Preview
December 2018
 
The top three days of the year for home candle fires are Christmas, New Year’s Day, and New Year's Eve.

With some small considerations for safety, we can make a big difference:

  1. Only use decorations that are flame-retardant or not flammable.
  2. Check holiday lights each year for frayed wires or excessive wear.
  3. Don’t link more than three strands of holiday lights.
  4. Never leave a burning candle unattended. Consider using battery-operated, flameless candles.
  5. Keep your live Christmas tree away from heat sources and room exits.
  6. Water your live Christmas tree daily to keep it from becoming dry.

Stay safe,
Chief Karl Lieb

 
Traveling for the holidays? Be prepared
  • Use a designated driver to ensure guests make it home safely after a holiday party; alcohol, over-the-counter or illegal drugs all cause impairment
  • Make sure every person in the vehicle is properly buckled up, no matter how long or short the distance traveled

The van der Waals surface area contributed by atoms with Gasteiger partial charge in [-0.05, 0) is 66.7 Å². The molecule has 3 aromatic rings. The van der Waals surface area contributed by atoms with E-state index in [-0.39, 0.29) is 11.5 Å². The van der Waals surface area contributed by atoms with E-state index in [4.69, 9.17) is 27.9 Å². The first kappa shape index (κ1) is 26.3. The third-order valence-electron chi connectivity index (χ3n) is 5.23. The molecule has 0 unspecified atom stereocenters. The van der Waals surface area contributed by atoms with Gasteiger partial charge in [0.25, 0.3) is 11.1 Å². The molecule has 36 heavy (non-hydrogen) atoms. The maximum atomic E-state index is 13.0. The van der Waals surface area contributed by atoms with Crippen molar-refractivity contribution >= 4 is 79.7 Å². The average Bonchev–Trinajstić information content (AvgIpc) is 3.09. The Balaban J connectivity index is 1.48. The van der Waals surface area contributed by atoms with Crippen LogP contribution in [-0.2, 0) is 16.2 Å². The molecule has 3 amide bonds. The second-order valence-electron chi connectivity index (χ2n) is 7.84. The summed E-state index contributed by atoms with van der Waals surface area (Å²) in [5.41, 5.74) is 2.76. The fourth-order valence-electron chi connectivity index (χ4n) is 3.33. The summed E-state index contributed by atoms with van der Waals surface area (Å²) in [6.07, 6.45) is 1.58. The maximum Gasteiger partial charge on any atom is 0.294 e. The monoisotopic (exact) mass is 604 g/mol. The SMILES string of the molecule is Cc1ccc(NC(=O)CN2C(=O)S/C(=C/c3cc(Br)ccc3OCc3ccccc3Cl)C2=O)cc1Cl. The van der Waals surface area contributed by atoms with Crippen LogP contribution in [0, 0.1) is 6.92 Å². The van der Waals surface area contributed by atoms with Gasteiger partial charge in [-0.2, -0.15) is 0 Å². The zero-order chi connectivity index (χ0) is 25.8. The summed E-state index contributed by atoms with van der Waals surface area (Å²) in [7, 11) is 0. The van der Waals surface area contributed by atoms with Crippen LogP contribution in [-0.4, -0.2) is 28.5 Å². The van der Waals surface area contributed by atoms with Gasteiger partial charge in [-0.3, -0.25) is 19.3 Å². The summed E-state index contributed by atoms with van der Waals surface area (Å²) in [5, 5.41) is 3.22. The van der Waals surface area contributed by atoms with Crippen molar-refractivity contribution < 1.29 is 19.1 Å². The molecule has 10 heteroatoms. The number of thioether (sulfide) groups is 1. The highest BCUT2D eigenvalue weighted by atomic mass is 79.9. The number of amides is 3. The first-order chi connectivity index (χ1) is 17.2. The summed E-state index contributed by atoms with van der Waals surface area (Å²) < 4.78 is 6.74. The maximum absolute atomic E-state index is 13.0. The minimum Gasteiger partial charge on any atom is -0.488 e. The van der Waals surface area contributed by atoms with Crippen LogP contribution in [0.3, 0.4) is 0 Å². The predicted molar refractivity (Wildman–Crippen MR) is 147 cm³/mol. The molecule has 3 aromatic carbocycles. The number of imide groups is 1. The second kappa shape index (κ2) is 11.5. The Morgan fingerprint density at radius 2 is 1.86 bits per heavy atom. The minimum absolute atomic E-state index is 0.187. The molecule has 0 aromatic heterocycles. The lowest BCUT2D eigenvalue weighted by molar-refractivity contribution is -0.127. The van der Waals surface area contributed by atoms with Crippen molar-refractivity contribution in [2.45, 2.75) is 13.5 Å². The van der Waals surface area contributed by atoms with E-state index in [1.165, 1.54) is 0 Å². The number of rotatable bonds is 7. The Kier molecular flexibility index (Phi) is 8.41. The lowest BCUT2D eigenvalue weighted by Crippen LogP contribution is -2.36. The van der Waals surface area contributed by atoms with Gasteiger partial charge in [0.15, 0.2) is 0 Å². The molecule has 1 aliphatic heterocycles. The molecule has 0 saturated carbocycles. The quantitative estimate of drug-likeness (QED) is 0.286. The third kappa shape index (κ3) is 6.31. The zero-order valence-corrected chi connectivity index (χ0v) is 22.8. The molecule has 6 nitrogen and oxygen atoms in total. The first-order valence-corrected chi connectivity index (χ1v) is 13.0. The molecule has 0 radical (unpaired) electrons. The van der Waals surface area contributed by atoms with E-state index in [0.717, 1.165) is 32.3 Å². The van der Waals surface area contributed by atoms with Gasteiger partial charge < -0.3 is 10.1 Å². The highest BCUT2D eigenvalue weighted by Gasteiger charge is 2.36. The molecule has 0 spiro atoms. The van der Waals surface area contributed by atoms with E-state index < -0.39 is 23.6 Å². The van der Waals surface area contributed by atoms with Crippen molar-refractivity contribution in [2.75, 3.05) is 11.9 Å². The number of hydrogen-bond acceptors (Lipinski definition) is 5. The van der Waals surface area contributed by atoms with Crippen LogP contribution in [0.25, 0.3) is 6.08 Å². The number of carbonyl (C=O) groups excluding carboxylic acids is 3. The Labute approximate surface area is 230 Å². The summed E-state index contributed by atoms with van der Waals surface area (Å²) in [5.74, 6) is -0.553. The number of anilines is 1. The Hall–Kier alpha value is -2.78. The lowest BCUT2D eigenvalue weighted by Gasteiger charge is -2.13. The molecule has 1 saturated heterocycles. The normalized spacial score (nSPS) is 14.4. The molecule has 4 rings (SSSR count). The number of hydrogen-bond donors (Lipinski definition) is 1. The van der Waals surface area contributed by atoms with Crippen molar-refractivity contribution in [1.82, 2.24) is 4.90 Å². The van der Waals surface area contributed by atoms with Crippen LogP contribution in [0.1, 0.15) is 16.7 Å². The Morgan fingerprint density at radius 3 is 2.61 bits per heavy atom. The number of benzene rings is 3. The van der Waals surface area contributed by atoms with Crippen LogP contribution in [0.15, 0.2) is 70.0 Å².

• Put that cell phone away; many distractions can occur while driving, but cell phones are the main culprit
  • Properly maintain the vehicle and keep an emergency kit with you
  • Be prepared for heavy snow and possibly heavy traffic
Don't give the gift of food poisoning
According to the U.S. Department of Health and Human Services:

  • Do not rinse raw meat and poultry before cooking
  • Use a food thermometer to make sure meat is cooked to a safe temperature
  • Refrigerate food within two hours
  • Most leftovers are safe for four days in the refrigerator
  • Bring sauces, soups, and gravies to a rolling boil when reheating
  • When storing turkey, cut the leftovers in small pieces so they will chill quickly
  • Wash your hands frequently when handling food
Battalion One (East side)

Battalion Two (West side)
 
 
 
 
 
 

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